Slideshow: Modernists at The McNay - Part Three
The over 50 works which make up the current exhibition Miro: The Experience of Seeing represent the final two decades of work by Joan Miro. Of those 50-plus works, it's about a 50/50 split between flat, wall-mounted pieces and three-dimensional sculptures. Of those sculptures most, if not all, feature at least one or two found objects. These found objects range from parts of old rakes, tree stumps, animal horns, and even a wooden cooking spoon. But don't expect to see all the disparate objects at first glance. It takes time and several circles around each of the sculptures to fully appreciate Miro's intentions and his material.
There is an intentional interplay between the sculptures and even between the sculptures and the canvases. But it goes even further than that. These pieces of contemporary art also speak to the gallery-goer. It's as if you are within some sort of interactive arcade.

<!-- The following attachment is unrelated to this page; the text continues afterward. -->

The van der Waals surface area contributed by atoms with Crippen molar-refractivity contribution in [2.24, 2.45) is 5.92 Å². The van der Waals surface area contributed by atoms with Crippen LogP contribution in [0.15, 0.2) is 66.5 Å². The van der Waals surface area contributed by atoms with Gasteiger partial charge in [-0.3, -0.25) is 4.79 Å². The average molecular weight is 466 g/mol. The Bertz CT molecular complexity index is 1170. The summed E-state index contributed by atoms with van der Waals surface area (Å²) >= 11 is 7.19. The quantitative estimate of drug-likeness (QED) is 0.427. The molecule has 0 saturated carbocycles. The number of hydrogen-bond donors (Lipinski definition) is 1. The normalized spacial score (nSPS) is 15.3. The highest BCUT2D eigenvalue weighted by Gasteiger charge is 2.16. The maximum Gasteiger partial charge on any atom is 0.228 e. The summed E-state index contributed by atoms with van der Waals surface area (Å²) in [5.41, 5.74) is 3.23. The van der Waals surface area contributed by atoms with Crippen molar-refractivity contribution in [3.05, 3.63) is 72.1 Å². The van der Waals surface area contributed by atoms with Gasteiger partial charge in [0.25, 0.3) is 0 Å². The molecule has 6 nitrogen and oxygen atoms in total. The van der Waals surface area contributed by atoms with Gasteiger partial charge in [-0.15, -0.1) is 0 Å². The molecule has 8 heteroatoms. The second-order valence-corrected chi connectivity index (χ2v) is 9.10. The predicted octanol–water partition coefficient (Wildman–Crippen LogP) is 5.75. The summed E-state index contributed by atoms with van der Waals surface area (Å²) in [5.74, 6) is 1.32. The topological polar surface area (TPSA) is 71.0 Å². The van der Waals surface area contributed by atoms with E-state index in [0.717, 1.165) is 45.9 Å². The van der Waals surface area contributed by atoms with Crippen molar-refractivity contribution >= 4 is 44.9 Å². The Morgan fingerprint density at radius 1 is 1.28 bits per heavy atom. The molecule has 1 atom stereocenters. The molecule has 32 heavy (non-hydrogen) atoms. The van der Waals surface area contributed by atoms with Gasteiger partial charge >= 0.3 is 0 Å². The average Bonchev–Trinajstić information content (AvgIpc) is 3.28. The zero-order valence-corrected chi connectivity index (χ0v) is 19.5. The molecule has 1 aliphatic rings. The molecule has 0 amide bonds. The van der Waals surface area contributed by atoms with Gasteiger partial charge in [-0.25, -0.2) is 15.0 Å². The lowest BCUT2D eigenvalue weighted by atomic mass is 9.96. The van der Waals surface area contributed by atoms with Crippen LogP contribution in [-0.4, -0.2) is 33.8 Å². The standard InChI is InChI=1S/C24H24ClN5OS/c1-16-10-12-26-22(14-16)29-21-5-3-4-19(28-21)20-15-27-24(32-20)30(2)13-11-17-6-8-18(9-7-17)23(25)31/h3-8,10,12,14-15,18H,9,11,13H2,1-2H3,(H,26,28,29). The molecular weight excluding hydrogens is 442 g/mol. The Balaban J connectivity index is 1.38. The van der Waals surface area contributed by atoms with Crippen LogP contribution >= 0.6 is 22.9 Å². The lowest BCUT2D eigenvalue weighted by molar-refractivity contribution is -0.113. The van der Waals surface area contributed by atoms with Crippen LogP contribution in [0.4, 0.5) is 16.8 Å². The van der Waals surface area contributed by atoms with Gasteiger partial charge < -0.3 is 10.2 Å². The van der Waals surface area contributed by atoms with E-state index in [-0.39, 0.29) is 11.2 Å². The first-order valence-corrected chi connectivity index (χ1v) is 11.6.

So imagine what happens when the art lovers go home, when the lights are dimmed or turned completely off. What happens when the clock strikes midnight? It's all make believe, but Miro's art seems to give you that permission. Permission granted, permission taken. On this week's show, part 3 of Modernists at The McNay, there's a dance party to music by Shafer Mahoney, John Coltrane, and Thelonious Monk. Even Mozart and Beethoven take their turns on the bandstand.
Dr. William Chiego and Rene Barilleaux are insightful guides, as always. San Antonio surface design artist Jane Dunnewold and Santa Fe paper engineer Sally Blakemore lend their views about collecting and repurposing found objects. Composer Jim Balentine recounts what music Miro's images suggest to him, and he even brings original music to this week's program. For a grand finale, we get a chorus of birds from Olivier Messiaen's opera, Saint Francis of Assisi.